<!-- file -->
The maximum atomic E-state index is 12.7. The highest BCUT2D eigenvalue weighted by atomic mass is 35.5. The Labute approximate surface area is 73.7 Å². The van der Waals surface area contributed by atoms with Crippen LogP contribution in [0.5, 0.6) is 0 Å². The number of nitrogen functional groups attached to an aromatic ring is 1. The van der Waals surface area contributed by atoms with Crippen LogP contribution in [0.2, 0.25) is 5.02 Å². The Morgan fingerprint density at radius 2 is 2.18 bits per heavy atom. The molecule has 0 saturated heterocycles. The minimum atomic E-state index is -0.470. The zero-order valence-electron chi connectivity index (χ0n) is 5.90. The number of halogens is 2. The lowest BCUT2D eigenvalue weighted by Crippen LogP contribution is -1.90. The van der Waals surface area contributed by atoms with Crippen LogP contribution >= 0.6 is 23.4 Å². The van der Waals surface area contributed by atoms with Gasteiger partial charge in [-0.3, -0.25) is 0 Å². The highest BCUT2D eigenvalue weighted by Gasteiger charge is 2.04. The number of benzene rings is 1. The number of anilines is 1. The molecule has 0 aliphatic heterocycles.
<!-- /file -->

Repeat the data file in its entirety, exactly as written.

The maximum atomic E-state index is 12.7. The highest BCUT2D eigenvalue weighted by atomic mass is 35.5. The Labute approximate surface area is 73.7 Å². The van der Waals surface area contributed by atoms with Crippen LogP contribution in [0.5, 0.6) is 0 Å². The number of nitrogen functional groups attached to an aromatic ring is 1. The van der Waals surface area contributed by atoms with Crippen LogP contribution in [0.2, 0.25) is 5.02 Å². The Morgan fingerprint density at radius 2 is 2.18 bits per heavy atom. The molecule has 0 saturated heterocycles. The minimum atomic E-state index is -0.470. The zero-order valence-electron chi connectivity index (χ0n) is 5.90. The number of halogens is 2. The lowest BCUT2D eigenvalue weighted by Crippen LogP contribution is -1.90. The van der Waals surface area contributed by atoms with Crippen LogP contribution >= 0.6 is 23.4 Å². The van der Waals surface area contributed by atoms with Gasteiger partial charge in [-0.3, -0.25) is 0 Å². The highest BCUT2D eigenvalue weighted by Gasteiger charge is 2.04. The number of benzene rings is 1. The number of anilines is 1. The molecule has 0 aliphatic heterocycles.